Questions of travel
She couldn’t lose control. Even dishes needed to be moved in my sink. “Why?” I wanted to ask. I kept holding my tongue. I couldn’t lose control either. In the taqueria line I stipulated that she not ask questions. “They don’t speak good English here,” I said knowingly, as if I’m the city’s expert on Latino culture.
This need to be the guide, a pitfall of my pedantry, to tell people the rules just like the best teachers do — it feels so good when I’m convinced I’m right and that’s final. This is the problem. This is why travel becomes necessary: as an antidote to confidence.
So I’m in a Lyft headed to SFO. When I tell my driver I’m headed to Thailand by way of China, he tells me he’s from Hong Kong and offers tips on correct pronunciation. It was hard to mimic his accent as he repeated the word “Guangzhou.” He was funny and I was stoned. He told me about his daughter and her plans to study bio-chem when she gets to college. He hopes she’ll get involved in A.I. I was not really up for it, but I couldn’t help mentioning the Singularity. “Isn’t it a problem that we may depend on machines for everything in the very near future?” I asked, knowingly. His rebuttal was quick and hard to refute. “It’s the next step in evolution,” he said swiftly. He went on to speak much more articulately and persuasively than anyone with a Chinese accent I’ve ever talked to before. This is the world I’m headed to, I thought. My puny sense of entitlement was already thinning into long lapses in speech. I was silenced by his intelligence and my own marijuana stupor. Fitting for the world power drift of the twenty-first century.
When we got to the airport I thanked my driver and quickly found myself lost at the international terminal. For a few minutes it seemed no one would be there to direct me. Men in uniforms I couldn’t identify, nonwhite passengers now walked by me knowingly, without regard for my need for help. Finally I asked someone, I can’t picture them now, where China Southern Airlines is. It seemed obvious when they said “Number 6.” Yes, I saw now. There were numbers lining the endless aisles past where I could see. I walked briskly and stood in a short line, feeling like myself again. But I struggled to retrieve my passport when the young Chinese flight attendant asked to see it. My Osprey backback hung heavily on my body; it was awkward to swing it around and sort through the web of zippers.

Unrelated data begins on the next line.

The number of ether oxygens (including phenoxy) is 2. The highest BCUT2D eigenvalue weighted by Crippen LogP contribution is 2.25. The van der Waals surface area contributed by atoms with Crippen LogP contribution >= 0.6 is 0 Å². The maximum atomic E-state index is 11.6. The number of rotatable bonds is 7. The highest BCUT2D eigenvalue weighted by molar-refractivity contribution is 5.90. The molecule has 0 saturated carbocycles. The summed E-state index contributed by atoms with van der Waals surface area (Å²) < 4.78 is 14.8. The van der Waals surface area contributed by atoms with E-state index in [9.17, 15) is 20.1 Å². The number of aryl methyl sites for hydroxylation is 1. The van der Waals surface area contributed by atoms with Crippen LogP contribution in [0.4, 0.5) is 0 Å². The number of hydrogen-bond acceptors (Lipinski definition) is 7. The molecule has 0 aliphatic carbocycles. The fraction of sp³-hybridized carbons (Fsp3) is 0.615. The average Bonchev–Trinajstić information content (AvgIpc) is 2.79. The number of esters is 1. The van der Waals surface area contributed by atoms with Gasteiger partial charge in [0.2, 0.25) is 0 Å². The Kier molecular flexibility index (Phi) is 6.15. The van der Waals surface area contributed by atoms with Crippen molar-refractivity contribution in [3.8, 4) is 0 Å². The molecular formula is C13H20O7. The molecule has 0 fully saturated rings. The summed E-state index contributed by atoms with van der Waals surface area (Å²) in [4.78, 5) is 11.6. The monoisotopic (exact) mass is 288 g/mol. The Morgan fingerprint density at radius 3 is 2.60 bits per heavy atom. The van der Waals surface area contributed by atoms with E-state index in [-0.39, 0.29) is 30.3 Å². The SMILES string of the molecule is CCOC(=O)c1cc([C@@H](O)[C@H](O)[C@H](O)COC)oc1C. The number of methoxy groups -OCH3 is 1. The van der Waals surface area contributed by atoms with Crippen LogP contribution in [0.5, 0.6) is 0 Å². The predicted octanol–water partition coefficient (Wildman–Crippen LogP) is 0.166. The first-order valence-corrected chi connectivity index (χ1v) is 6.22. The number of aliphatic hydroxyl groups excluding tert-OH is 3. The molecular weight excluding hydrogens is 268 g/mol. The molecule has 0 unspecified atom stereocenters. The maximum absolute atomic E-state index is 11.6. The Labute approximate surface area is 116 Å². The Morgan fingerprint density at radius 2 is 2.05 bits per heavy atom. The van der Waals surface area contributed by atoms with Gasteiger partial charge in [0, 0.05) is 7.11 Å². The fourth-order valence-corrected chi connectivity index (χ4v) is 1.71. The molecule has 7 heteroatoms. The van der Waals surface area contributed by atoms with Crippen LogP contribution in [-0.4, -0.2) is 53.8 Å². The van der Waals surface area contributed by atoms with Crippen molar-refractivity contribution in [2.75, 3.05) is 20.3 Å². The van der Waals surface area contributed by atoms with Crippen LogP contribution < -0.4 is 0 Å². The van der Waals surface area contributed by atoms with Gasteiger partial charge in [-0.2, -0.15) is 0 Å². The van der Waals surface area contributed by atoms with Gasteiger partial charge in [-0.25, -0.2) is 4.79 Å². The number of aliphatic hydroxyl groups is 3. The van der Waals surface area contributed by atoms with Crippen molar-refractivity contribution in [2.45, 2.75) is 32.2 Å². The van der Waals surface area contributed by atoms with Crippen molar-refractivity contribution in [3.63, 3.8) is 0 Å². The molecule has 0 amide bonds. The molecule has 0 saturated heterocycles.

She was not quite patient — her manner exuded an expectation of orderliness I would never meet. I worried about my fate in her hands; even so, I ventured to ask what it would cost to upgrade to a business class seat. I deserve to take care of myself, I heard myself whisper. It is the same voice I hear often when standing in Whole Foods. I enjoyed the period of waiting to be served as she bounced from her computer to the one next to her. She was talking to a male flight attendant whom I suspect disliked me. Then the unpleasant answer came. “That will be $3000,” she said softly.
Shit. I wondered if they, he especially, had conspired against me. My naiveté, writ plainly in my whiteness, my stupid backpack, my whole disordered yet solidly American appearance. I leaned in, twisting my face into its “let’s make a deal” look. “Not for that amount,” I said coyly, after she repeated the figure a second time. I sense she missed my innuendo that I was willing to bargain. It didn’t matter. In this case I failed to close the deal.
All of it — check-in, security, the terminal, my gate — felt unfathomably far back in time. Already I’d lost the San Francisco I know, and I hadn’t even left yet. As if to say goodbye, I visited a high-end juice bar that stood at the end of the line, just above the escalator that led down to my gate. In big cursive letters, some obnoxious name, like Joe and the Juice, gleamed at the top of a black banner menu. The dripping hipness stung my palate and warmed my spirit in the same gulp. When I approached, mild-mannered funk music surrounded the bar like an aura of safety. Inexplicably, I felt back in the Mission or some other ridiculous place.